A Decade of Negative Thinking: Essays on Arts, Politics, and Daily Life
A Decade of Negative Thinking is a collection of essays on feminism, paintings, and feminist art history. As a teacher of graduate students, Schor’s experience provides us with practical and theoretical background to an artist’s commitment to contemporary art.
The main theme of the study encompasses the ideas and images from Schor’s earlier life that were significant in influencing her artistic direction. The underlying theme explores the ways in which the past is perceived either consciously or subconsciously by people, and how easily it is to be misguided when forming our current views and opinions because of the undue influence of past styles. The artist writes as a New Yorker because she considers this city to be the center of the world art market, and an inspiring place from which to observe contemporary art and culture.
In part one, "She Said, She Said: Feminist Debates, 1971-2009," Schor describes debates on feminism and feminist art in a number of symposia, art magazine forums, and conferences over the years. Initially, as one of the chapter titles states, "The –ism Did Not Dare Speak Its Name" refers to the many academic –isms theories such as modernism, postmodernism, feminism, and post-structuralism. But later in “Generation 2.5,” the focus is on a community of women artists who had ideals about the feminist art movement, and who followed their direction during difficult times. They challenged the notion of a canon in art production and the cult of celebrity in contemporary culture.
In part two, "Painting," Schor analyzes the production of art history from a feminist perspective. She concentrates on the works of Alica Neel, an abstract painter who created Two Girls. Spanish Harlem (1959), Dore Ashton (1952), and Self Portrait (1980). She also considers works by Lisa Yuskavage and Myron Stout.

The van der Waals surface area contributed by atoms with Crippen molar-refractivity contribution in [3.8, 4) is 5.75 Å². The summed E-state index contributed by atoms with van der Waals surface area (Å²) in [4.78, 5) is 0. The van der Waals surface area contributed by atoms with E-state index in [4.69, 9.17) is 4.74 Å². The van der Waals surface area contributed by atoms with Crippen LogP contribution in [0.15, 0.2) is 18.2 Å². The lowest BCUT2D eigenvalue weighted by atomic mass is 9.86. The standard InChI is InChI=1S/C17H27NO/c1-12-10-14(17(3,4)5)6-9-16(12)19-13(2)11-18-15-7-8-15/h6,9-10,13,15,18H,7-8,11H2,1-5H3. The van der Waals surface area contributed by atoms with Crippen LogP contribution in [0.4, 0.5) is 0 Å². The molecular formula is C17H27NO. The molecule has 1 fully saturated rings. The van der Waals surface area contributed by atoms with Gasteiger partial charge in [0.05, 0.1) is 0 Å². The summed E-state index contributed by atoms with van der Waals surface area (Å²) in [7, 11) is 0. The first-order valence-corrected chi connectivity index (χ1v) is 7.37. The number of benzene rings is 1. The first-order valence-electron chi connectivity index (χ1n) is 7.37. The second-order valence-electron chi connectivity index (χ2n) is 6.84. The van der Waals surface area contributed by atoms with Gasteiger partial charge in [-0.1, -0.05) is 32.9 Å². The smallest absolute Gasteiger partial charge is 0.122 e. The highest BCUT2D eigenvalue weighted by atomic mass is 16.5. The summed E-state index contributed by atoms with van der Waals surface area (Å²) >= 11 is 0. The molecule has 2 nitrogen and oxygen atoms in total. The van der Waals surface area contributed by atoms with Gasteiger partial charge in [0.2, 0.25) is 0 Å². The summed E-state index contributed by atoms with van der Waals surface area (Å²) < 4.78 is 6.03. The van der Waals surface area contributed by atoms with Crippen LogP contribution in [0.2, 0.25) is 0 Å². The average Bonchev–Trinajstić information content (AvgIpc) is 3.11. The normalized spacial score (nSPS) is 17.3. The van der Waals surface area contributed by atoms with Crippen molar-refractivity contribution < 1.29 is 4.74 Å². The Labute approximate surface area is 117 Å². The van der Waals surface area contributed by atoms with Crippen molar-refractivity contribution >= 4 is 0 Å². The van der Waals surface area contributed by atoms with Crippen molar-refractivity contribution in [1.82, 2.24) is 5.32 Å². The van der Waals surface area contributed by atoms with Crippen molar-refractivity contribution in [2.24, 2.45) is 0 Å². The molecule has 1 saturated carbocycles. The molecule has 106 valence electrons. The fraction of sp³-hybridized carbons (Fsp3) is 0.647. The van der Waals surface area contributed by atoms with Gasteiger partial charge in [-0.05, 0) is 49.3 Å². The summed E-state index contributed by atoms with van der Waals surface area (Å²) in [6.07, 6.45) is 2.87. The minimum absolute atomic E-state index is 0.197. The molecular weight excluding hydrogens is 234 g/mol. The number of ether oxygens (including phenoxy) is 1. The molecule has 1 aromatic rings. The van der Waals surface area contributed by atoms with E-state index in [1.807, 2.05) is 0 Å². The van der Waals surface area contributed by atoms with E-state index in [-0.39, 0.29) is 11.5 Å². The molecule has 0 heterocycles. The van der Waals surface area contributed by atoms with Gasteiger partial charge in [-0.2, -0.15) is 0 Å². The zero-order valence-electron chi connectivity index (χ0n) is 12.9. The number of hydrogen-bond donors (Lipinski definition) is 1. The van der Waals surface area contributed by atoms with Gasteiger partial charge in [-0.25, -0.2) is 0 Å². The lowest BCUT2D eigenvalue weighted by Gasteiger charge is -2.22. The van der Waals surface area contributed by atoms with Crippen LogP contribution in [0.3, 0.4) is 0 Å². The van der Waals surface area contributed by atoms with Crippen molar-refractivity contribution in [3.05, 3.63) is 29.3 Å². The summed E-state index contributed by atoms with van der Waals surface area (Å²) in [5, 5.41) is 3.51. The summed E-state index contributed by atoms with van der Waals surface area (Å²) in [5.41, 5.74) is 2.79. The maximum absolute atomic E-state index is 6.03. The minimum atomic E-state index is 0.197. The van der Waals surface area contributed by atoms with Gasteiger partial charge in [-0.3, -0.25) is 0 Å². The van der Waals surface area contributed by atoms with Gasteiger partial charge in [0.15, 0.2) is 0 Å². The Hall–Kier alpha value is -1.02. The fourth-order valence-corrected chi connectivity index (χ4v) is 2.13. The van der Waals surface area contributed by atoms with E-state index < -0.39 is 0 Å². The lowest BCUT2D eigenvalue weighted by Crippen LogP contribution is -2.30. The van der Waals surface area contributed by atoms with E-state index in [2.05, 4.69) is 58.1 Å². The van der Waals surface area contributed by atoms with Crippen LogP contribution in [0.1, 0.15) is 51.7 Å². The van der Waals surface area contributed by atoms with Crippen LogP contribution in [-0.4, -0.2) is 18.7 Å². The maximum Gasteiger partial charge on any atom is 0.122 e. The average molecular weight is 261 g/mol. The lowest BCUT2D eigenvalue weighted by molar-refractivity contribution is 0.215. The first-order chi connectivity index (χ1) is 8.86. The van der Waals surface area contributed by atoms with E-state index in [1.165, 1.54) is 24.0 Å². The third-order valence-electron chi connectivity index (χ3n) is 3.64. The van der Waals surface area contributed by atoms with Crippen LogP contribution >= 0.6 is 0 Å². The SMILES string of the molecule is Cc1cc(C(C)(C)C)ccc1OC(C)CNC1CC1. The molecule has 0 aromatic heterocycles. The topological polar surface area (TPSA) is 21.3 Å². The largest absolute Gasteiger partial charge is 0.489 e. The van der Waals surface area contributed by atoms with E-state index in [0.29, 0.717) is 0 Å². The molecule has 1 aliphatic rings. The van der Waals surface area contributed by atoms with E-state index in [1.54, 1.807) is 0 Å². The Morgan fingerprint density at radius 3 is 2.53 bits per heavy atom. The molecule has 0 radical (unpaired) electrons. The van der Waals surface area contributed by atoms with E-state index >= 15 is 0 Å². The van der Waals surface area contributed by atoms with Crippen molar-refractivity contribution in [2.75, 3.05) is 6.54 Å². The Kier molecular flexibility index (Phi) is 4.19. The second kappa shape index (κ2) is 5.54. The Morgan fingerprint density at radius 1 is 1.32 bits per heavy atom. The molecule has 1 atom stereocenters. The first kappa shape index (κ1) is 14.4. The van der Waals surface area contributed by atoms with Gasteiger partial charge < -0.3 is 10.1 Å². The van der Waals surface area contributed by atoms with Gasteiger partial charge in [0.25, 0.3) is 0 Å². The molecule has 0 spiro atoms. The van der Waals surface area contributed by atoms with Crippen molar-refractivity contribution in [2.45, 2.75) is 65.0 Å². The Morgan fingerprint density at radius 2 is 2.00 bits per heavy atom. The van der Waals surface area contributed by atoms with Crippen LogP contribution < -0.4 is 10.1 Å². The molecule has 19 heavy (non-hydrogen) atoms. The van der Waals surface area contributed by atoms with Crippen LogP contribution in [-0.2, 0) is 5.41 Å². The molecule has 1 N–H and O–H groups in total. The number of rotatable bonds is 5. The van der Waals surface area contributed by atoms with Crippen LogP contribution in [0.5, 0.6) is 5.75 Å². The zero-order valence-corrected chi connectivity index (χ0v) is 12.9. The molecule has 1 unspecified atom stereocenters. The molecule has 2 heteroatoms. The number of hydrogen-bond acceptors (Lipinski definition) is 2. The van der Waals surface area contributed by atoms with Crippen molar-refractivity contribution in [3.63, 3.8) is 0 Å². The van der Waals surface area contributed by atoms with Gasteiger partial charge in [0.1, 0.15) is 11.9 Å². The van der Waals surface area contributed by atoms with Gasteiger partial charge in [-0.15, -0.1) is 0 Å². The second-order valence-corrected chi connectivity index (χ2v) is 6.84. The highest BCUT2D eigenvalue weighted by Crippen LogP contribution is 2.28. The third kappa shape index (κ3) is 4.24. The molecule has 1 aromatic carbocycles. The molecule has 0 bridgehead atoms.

In part three, "Trite Tropes," Schor presents her views on common themes in art that are popular among college students and practitioners of the avant garde academy. Schor claims that art education is inadequate or even non-existent. She also asserts that practical visual contact by students with the artists themselves would help to clarify some misconceptions on art. As the writer explains, “negative thinking may indicate more of a programmatic belief in modernist ideas of resistance via that methodology of negative dialectics than is actually in play.”
Schor would like to see art works discussed and analyzed even if that analysis may be negative from the point of view of the art market. She clearly believes in the power of art despite all odds. This hope can empower our thinking and our actions. Schor vigorously researched her topic and included visual images of paintings in her book, which contributed to the visual pleasure of her narrative. I found her essays engaging and appealing, mostly because of Schor’s anecdotes and the choice of her personal stories; however, I needed a few breaks in the reading of her theoretical background, as some of the essays require extreme concentration on the part of the reader.
Overall, Schor, who is also a painter and writer, creates a very witty, brave, carefully designed, in-depth study on the question of politics and aesthetics in the contemporary world.